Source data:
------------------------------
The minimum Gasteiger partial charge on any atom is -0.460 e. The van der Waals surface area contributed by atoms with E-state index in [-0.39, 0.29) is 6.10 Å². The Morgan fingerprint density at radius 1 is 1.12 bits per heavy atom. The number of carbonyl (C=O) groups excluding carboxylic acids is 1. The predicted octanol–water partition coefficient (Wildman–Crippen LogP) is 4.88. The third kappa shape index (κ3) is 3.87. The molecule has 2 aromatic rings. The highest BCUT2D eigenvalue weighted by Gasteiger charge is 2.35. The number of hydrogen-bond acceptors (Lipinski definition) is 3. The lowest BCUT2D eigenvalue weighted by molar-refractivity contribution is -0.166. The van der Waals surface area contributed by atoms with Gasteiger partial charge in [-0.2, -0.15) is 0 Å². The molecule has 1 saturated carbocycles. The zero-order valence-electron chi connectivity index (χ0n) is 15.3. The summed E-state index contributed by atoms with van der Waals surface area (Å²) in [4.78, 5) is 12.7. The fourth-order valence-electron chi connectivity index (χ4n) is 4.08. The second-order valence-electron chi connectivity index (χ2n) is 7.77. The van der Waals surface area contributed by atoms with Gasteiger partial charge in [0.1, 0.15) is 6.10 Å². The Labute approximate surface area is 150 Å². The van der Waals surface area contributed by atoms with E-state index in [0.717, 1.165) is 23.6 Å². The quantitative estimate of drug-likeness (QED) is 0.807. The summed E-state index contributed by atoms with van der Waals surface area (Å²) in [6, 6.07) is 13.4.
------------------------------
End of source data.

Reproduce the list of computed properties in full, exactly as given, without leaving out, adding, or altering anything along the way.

The minimum Gasteiger partial charge on any atom is -0.460 e. The van der Waals surface area contributed by atoms with E-state index in [-0.39, 0.29) is 6.10 Å². The Morgan fingerprint density at radius 1 is 1.12 bits per heavy atom. The number of carbonyl (C=O) groups excluding carboxylic acids is 1. The predicted octanol–water partition coefficient (Wildman–Crippen LogP) is 4.88. The third kappa shape index (κ3) is 3.87. The molecule has 2 aromatic rings. The highest BCUT2D eigenvalue weighted by Gasteiger charge is 2.35. The number of hydrogen-bond acceptors (Lipinski definition) is 3. The lowest BCUT2D eigenvalue weighted by molar-refractivity contribution is -0.166. The van der Waals surface area contributed by atoms with Gasteiger partial charge in [-0.2, -0.15) is 0 Å². The molecule has 1 saturated carbocycles. The zero-order valence-electron chi connectivity index (χ0n) is 15.3. The summed E-state index contributed by atoms with van der Waals surface area (Å²) in [4.78, 5) is 12.7. The fourth-order valence-electron chi connectivity index (χ4n) is 4.08. The second-order valence-electron chi connectivity index (χ2n) is 7.77. The van der Waals surface area contributed by atoms with Gasteiger partial charge in [0.1, 0.15) is 6.10 Å². The Labute approximate surface area is 150 Å². The van der Waals surface area contributed by atoms with E-state index in [0.717, 1.165) is 23.6 Å². The quantitative estimate of drug-likeness (QED) is 0.807. The summed E-state index contributed by atoms with van der Waals surface area (Å²) in [6, 6.07) is 13.4.